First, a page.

Claude Gellée, called Claude Lorrain was neither a great man nor a lofty spirit like Poussin. His genius cannot, however, be denied and he was, like Poussin, a profoundly original inventor within the limitations of a classical ideal. He too spent most of his life in Rome though the art he created was not specifically Italian, but French. For more than two centuries afterwards everyone in France who felt called upon to depict the beauties of nature would think of Lorrain and study his works, whether it be Joseph Vernet in the eighteenth century or Corot in the nineteenth. Outside France it was the same; Lorrain was nowhere more admired than in England. There is an element of mystery in the vocation of this humble and almost illiterate peasant whose knowledge of French and Italian was equally poor, and who used to inscribe on his drawings notes in a strange broken Franco-Italian. This mystery is in some way symbolic of that with which he imbued his pictures, le mystère dans la lumière. This admirable landscapist drew from within himself the greatest number of extraordinary pictures, in which all is beauty, poetry and truth. He sometimes made from nature drawings so beautiful that several have been attributed to Poussin, but in his paintings his imagination dominates, growing in magnitude as he realised his genius. He understood by listening to Poussin and watching him paint that a sort of intellectual background would be an invaluable addition to his own imagination, visions, dreams and reveries.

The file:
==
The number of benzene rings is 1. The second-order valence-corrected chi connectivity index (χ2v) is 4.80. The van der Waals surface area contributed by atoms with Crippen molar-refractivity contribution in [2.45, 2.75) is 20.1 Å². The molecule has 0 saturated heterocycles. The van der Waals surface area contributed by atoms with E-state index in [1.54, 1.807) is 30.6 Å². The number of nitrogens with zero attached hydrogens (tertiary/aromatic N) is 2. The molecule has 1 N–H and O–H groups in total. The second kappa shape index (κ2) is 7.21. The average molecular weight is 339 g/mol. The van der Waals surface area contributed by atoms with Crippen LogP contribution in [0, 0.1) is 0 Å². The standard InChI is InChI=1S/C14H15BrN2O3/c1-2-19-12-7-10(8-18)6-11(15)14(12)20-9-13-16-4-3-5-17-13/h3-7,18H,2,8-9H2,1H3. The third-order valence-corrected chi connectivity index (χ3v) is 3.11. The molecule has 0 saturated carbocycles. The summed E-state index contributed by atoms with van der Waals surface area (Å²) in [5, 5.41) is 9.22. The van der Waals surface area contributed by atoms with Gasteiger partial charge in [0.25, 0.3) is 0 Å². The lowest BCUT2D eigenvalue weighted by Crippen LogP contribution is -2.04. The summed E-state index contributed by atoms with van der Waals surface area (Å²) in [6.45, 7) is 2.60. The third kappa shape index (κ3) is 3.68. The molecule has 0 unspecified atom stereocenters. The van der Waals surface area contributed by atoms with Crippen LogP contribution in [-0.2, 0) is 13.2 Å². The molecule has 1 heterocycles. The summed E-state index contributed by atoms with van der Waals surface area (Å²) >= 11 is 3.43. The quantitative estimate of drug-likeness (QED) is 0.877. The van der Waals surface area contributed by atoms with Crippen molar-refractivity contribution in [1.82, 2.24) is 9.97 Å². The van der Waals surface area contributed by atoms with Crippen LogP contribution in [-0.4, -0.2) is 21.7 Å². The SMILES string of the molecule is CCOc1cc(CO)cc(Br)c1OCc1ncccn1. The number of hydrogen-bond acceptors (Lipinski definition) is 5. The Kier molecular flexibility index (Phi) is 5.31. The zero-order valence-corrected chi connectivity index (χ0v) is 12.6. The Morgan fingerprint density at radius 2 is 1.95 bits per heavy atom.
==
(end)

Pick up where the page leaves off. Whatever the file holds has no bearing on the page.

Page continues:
MS Le Lorrain_FRE_A ok_23 Nov 2011.qxp 06/12/2011 1:55 PM Page 192 The central group presents a contrast of blue in the Angel’s garments and red in Jacob’s cloak. However, the contrast is not unduly exaggerated, but skilfully tempered to suit the colour structure built on a definite basic chord. As compared with Claude’s earlier landscapes, this night scene stands out for the quite exceptional freedom of its handling; and this again makes one think of Poussin’s Four Seasons, also painted by
similar features, both artists having experienced the influence of Elsheimer. This influence is especially obvious in their ways of conveying changing light at different times of day and night, more notably at night, which was depicted by Elsheimer with a degree of perfection which astounded his contemporaries. Also, in studying Claude’s treatment of night subjects, we should remember his strong interest in transitional states of nature. In Genesis, the Angel says to Jacob, “Let me go, for the
Seaport with the Setting Sun 1637 Oil on canvas, 74 x 99 cm Alnwick Castle, Alnwick 40 MS Le Lorrain_FRE_A ok_23 Nov 2011.qxp 06/12/2011 3:12 PM Page 41 41 MS Le Lorrain_FRE_A ok_23 Nov 2011.qxp 06/12/2011 11:14 AM Page 42 Alongside the marked tendency towards extending the stock of subjects beyond the traditional limits, and the increasing variety of genres, 17th-century art demonstrates an unflagging interest in myth. The question of interrelationship of myth and reality will be
European Classicism, both owed a debt to Christian history and Classical mythology, and both shared in the creative development of lofty traditions inherited from the past. The basic idea of Classicism, which is, after all, a form of traditionalism, was precisely the adoption The Archangel Raphael and Tobias 1639-1640 Oil on canvas, 211 x 145 cm Museo del Prado, Madrid 76 MS Le Lorrain_FRE_A ok_23 Nov 2011.qxp 06/12/2011 11:33 AM Page 77 77 MS Le Lorrain_FRE_A ok_23 Nov 2011.qxp
Claude concentrates on those phenomena which are essential to the eternal order of things; he regards sunrises and sunsets as diurnal spectacles from Nature’s perpetual repertory. Rocky Landscape with Seated Figure c. 1640-1645 Black chalk, pen and brown and grey ink brush in pink watercolour, 20.9 x 30.2 cm Teylers Museum, Haarlem 114 MS Le Lorrain_FRE_A ok_23 Nov 2011.qxp 06/12/2011 11:50 AM Page 115 115 MS Le Lorrain_FRE_A ok_23 Nov 2011.qxp 06/12/2011 11:50 AM Page 116